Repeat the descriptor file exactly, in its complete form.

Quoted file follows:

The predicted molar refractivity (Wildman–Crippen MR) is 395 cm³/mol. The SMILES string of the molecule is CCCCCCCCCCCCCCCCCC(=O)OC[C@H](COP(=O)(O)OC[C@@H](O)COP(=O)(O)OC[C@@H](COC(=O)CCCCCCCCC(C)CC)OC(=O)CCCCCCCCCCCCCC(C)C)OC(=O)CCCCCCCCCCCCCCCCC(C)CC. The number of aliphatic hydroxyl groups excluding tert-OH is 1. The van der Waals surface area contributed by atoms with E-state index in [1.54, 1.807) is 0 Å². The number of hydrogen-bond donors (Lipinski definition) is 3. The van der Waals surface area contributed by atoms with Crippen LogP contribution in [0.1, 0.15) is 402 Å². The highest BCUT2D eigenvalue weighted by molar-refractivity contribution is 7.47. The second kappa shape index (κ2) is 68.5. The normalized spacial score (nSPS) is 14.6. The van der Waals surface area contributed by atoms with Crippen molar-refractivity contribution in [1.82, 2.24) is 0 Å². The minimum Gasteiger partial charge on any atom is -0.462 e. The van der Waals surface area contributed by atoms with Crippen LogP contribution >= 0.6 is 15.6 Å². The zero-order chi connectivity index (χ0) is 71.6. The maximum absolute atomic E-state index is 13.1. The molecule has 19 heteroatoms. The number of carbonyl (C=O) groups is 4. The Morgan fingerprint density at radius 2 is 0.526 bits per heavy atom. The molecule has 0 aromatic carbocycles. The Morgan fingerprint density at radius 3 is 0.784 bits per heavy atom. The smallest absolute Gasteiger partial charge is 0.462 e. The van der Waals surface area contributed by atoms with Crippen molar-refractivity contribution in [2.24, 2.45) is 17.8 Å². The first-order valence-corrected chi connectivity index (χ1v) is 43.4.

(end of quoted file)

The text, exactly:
The predicted molar refractivity (Wildman–Crippen MR) is 395 cm³/mol. The SMILES string of the molecule is CCCCCCCCCCCCCCCCCC(=O)OC[C@H](COP(=O)(O)OC[C@@H](O)COP(=O)(O)OC[C@@H](COC(=O)CCCCCCCCC(C)CC)OC(=O)CCCCCCCCCCCCCC(C)C)OC(=O)CCCCCCCCCCCCCCCCC(C)CC. The number of aliphatic hydroxyl groups excluding tert-OH is 1. The van der Waals surface area contributed by atoms with E-state index in [1.54, 1.807) is 0 Å². The number of hydrogen-bond donors (Lipinski definition) is 3. The van der Waals surface area contributed by atoms with Crippen LogP contribution in [0.1, 0.15) is 402 Å². The highest BCUT2D eigenvalue weighted by molar-refractivity contribution is 7.47. The second kappa shape index (κ2) is 68.5. The normalized spacial score (nSPS) is 14.6. The van der Waals surface area contributed by atoms with Crippen molar-refractivity contribution in [1.82, 2.24) is 0 Å². The minimum Gasteiger partial charge on any atom is -0.462 e. The van der Waals surface area contributed by atoms with Crippen LogP contribution >= 0.6 is 15.6 Å². The zero-order chi connectivity index (χ0) is 71.6. The maximum absolute atomic E-state index is 13.1. The molecule has 19 heteroatoms. The number of carbonyl (C=O) groups is 4. The Morgan fingerprint density at radius 2 is 0.526 bits per heavy atom. The molecule has 0 aromatic carbocycles. The Morgan fingerprint density at radius 3 is 0.784 bits per heavy atom. The smallest absolute Gasteiger partial charge is 0.462 e. The van der Waals surface area contributed by atoms with Crippen molar-refractivity contribution in [2.24, 2.45) is 17.8 Å². The first-order valence-corrected chi connectivity index (χ1v) is 43.4.